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Last Updated: 03/12/2018


Article of Interest - Behavior

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Bridges4Kids LogoSchools Experiment to Maintain Order
Based on the theory that positive behavior has to be mastered before reading and math, elementary schools focus on disruptive students.
by Barbara Behrendt, St. Petersburg Times, December 21, 2003
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The 5-year-old boy had only been in Alissa Grace's class for a couple of weeks, but already he had made a big impression.

He was adept at escape, a skill he could practice easily since her classroom has three exit doors. Then there was the compliance issue.

One day last week Grace was focusing on the boy while teacher aides in her Inverness Primary School classroom worked on reading and math with her other special-needs students.

"Snack or work?" she asked the child, whose name - like the names of other children in this story - is not being used because of his age.

The boy was sliding around the floor on his hands and knees, appearing to pay little attention to the choice before him. "Snack or work?" the teacher asked again. "Work," the child finally replied, then swung away from his work station for a mad scramble to the snack table.

Grace reached down to redirect the student, shooting Ed Grein a this-is-what-I've-been-dealing-with glance. Grein nodded. Already his detectivelike job had begun.

Watching carefully how the child responded in different situations, at different times of the day and with different people, he could begin to find out what triggers good behavior and what triggers disruption. Even as the child squirmed in Grace's gentle grip, Grein was forming ways to make the school experience better - not just for the boy but for Grace, her other students and the school in general.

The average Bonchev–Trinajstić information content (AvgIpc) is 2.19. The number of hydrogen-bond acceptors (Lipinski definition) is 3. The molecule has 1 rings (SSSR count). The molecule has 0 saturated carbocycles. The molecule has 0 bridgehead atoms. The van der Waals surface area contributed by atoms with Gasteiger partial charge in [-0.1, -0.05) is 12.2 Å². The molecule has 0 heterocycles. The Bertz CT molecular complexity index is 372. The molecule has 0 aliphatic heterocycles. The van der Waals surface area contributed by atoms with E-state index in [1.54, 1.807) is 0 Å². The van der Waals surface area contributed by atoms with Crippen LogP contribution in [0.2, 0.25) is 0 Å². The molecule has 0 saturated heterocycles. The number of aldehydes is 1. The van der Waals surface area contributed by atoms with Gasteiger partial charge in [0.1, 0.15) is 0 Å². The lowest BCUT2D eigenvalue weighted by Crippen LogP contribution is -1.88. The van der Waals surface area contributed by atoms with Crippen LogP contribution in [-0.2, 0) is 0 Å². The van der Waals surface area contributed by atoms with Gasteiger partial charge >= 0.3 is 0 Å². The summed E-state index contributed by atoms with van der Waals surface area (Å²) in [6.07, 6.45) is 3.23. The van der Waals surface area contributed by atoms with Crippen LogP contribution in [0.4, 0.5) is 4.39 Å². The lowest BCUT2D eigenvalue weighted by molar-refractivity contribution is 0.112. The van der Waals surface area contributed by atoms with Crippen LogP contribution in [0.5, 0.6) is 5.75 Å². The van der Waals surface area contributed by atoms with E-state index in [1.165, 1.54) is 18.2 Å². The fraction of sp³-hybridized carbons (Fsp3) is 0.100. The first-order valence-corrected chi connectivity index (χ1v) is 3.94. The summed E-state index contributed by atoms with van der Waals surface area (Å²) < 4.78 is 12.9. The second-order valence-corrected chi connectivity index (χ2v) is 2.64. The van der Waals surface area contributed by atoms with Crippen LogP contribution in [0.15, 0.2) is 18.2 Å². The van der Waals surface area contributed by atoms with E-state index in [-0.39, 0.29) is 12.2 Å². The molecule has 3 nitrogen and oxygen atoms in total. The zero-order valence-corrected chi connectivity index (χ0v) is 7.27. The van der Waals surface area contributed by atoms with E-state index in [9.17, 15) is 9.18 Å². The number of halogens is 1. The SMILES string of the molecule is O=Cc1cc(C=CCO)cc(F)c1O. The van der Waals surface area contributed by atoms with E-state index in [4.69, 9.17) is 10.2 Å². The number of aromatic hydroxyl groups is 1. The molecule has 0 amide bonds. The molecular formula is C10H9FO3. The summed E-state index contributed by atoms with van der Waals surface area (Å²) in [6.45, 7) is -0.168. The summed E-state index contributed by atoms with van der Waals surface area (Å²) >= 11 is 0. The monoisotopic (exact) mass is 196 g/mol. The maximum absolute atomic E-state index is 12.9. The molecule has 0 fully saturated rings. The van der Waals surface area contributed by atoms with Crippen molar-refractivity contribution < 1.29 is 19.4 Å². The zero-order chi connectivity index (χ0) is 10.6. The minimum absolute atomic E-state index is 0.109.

That's the kind of effect the disruptive child can have. In this case, an extra aide had been added to the class to help Grace deal with this one child's adjustments.

"That impacts every other kid in the school," Grein said later.

Actually, the growing problem of disruptive and dangerous students at Citrus elementary schools is affecting the entire district. School officials have responded in recent years by adding more support from the district office. That includes Grein as a district-level behavior specialist, greater law enforcement presence and more programs geared at changing behavior.

While the district can't easily provide statistics that demonstrate the growing problem, anecdotal evidence has been mounting. Every year recently, elementary school children end up arrested or involuntarily committed for mental health evaluation. The number of suspensions has increased.

The School Board has discussed the problem as it considers the state of existing alternative programs and future needs. The discussion is timely, since the district is preparing to build a new and permanent Renaissance Center.

Prompted by board questions about the needs at the elementary schools, district officials have said repeatedly that the kind of alternative setting the Renaissance Center provides for disruptive middle and high school students won't work for the younger children.

"The philosophy at this particular time is that this superintendent does not think that separating, segregating that child into an enclosed environment is in the best interests of that child," superintendent David Hickey said. "Children learn from other children" and need the presence of other well-behaved children who can demonstrate for them the proper behavior.